Hiring a native SEO expert is the wisest strategy. That individual can do the right research in the language and identify those keywords that are most used for your niche. If you do not do this, you will risk losing a large audience/customer base and going into a foreign country will be for naught.

Voice search also involves keywords, and the considerable use of mobile devices all over the planet means that consumers are using voice search more and more. And people speak in their own informal, everyday language, not like dictionaries of translated words. 

In short, translated content must be right for localized keywords, and they should appear in your page titles, in your content, in your meta descriptions, and in your advertising. Human pros can help you come up with the right keywords to make your message resonate and to be “found” by search engines.

2. Use Hreflang Tags

You want search engines to index your pages correctly. They cannot do this without the right signals from you – after all, they are not mind readers. Using Hreflang tags tells the search engine the language in which your content is. Thus, you use “en” for English, “es” for Spanish, etc. In this way, the search engines know which pages to use in publishing search results. You can even become more specific. For example, the Spanish spoken in Spain is different from that in Mexico. You can specify ‘es-es” for Castilian Spanish and “es-mx” for Mexican and other Latin-American countries.

If you don’t use Hreflang tags, you may not reach the right local audiences, and your other SEO efforts will have been in vain.

3. Maximize Site Speed

Site and page load speed are important factors in search rankings, no matter what the language. Almost half of the internet users expect a page to load in less than 3 seconds, and that is not just English speakers. 

A lot of things can affect speed – the site host, visuals and other media, lots of plugins and ads, etc.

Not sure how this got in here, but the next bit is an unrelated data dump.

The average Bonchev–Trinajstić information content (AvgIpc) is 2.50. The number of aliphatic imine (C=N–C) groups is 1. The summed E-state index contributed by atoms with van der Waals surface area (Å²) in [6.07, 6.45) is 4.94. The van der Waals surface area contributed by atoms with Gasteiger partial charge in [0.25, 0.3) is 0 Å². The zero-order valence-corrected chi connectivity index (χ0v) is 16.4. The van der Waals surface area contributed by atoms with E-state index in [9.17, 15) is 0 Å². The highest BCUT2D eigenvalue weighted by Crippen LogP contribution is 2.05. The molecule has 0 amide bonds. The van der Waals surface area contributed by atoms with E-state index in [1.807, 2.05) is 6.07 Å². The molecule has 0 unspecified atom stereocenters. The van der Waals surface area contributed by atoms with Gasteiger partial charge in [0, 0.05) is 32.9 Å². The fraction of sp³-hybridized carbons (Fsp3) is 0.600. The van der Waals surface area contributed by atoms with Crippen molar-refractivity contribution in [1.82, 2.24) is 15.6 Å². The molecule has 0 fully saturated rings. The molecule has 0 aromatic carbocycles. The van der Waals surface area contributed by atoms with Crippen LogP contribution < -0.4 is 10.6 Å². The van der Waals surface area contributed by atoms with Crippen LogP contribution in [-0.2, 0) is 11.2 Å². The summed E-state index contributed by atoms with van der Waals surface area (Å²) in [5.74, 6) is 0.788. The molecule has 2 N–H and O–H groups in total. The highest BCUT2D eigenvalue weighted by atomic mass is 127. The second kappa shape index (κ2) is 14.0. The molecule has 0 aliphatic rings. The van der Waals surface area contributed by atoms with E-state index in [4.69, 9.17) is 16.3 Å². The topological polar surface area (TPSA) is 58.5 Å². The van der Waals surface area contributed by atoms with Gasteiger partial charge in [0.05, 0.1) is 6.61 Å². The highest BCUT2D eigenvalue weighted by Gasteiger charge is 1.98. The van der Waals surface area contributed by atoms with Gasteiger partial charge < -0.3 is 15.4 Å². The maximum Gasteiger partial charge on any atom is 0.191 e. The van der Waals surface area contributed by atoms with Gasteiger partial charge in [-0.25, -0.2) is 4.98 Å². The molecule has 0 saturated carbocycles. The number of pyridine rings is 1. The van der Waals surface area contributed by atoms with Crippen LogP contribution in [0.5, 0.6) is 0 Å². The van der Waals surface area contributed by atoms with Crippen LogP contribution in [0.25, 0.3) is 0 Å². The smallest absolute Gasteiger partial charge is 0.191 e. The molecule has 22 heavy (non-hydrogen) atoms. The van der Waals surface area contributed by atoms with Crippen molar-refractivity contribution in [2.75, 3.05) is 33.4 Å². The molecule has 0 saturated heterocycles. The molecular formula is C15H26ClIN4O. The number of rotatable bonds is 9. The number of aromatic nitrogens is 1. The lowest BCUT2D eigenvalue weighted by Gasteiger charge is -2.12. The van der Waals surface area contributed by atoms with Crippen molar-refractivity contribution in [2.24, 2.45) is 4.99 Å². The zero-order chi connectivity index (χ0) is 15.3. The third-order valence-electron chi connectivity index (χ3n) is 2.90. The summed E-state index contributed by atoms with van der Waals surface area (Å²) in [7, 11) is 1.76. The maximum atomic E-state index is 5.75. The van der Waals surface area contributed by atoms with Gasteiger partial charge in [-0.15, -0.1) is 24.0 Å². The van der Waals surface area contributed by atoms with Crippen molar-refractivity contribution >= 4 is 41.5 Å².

Internet providers also vary in standards for speed in different countries. You can research this, and if you are going into a country that has a slower pace, build a simpler version of your site, at least at first. Google PageSpeed Insights will provide you with local performances, as well as suggestions for maximizing load speed.

4. Obtain Local Backlinks

You already know how relevant backlinks can be to search rankings. But remember, they have to be quality backlinks, or you face “punishment” from Google. Search out related businesses in the locale and “court” them for reciprocal arrangements of linking to one another. This can be difficult if you are not fluent in a language and have no initial contacts with business owners in a target country. If you have the budget, this is where a local SEO expert may be invaluable.

Other things you can are these:

  1. Make sure your contact information is on your site, especially if you have a physical presence in a country.
  2. Sign up to Google My Business
  3. In some countries, buying backlinks can work – just be certain they are from related niches and that the business has a good reputation. If your content is of high quality, reputable businesses will be willing to take a look at you.
  4. Your Local URL Format – It’s Important

Here you have three choices:

  1.  Top-Level Domain: This is by far the most straightforward and probably the most effective. In the U.S., your domain is yourdomain.com (your business name). When you localize, you simply use your business name plus “es” or “fr” for the URL. Thus, you have, yourdomain.fr, or yourdomain.it. But you will be building a distinct website for each country, and, if the original name of your business is not available, you may have to tweak that name.
  2. Subdomains: This is where your translated sites are housed within your original site. The URL will look something like de.yourdomain.com. This tells the search engines which pages to load for each country.
  3. Subfolders: Localized pages are a part of your original website, and the URL will like, yourdomain.com/fr. This is the easiest build because you are just adding more information to your original website. And it may help with SEO, as Google will use your current ranking history and backlinks.

You may have to experiment a bit. Large companies with significant budgets will use option one, but that can get expensive.

Conclusion

Localization for expanding into foreign markets is a “must.” But just translating and localizing will not get you the traffic you want. You have to localize content and integrate a solid SEO strategy into your expansion. If you use these five strategies and hire the expertise you need for them, your chances of successfully moving into a foreign market will significantly increase.

At a relatively young age, Donald Fomby has already amassed impressive experience as a freelance writer. Donald studied Computer Science at Texas A&M and is a loyal Aggies football fan to this day. In his spare time, Donald writes Sci-Fi short stories. He has a passion for technology, social media, and travel.